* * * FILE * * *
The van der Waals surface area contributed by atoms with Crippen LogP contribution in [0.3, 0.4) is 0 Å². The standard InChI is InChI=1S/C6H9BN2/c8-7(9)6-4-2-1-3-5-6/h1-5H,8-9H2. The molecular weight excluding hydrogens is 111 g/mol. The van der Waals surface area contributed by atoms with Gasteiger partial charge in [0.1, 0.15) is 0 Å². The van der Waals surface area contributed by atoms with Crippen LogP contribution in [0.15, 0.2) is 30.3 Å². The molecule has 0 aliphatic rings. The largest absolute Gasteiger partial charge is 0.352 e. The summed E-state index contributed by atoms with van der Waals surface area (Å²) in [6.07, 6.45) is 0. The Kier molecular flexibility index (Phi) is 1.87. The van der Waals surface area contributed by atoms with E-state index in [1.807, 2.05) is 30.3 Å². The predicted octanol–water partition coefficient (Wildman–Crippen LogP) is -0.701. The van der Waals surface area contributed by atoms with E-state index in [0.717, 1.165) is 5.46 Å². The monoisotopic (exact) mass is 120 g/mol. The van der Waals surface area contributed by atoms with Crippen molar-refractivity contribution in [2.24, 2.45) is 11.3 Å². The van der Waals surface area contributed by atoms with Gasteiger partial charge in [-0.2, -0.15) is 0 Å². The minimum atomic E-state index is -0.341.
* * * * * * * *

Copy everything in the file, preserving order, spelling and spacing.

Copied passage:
The van der Waals surface area contributed by atoms with Crippen LogP contribution in [0.3, 0.4) is 0 Å². The standard InChI is InChI=1S/C6H9BN2/c8-7(9)6-4-2-1-3-5-6/h1-5H,8-9H2. The molecular weight excluding hydrogens is 111 g/mol. The van der Waals surface area contributed by atoms with Gasteiger partial charge in [0.1, 0.15) is 0 Å². The van der Waals surface area contributed by atoms with Crippen LogP contribution in [0.15, 0.2) is 30.3 Å². The molecule has 0 aliphatic rings. The largest absolute Gasteiger partial charge is 0.352 e. The summed E-state index contributed by atoms with van der Waals surface area (Å²) in [6.07, 6.45) is 0. The Kier molecular flexibility index (Phi) is 1.87. The van der Waals surface area contributed by atoms with E-state index in [1.807, 2.05) is 30.3 Å². The predicted octanol–water partition coefficient (Wildman–Crippen LogP) is -0.701. The van der Waals surface area contributed by atoms with E-state index in [0.717, 1.165) is 5.46 Å². The monoisotopic (exact) mass is 120 g/mol. The van der Waals surface area contributed by atoms with Crippen molar-refractivity contribution in [2.24, 2.45) is 11.3 Å². The van der Waals surface area contributed by atoms with Gasteiger partial charge in [-0.2, -0.15) is 0 Å². The minimum atomic E-state index is -0.341.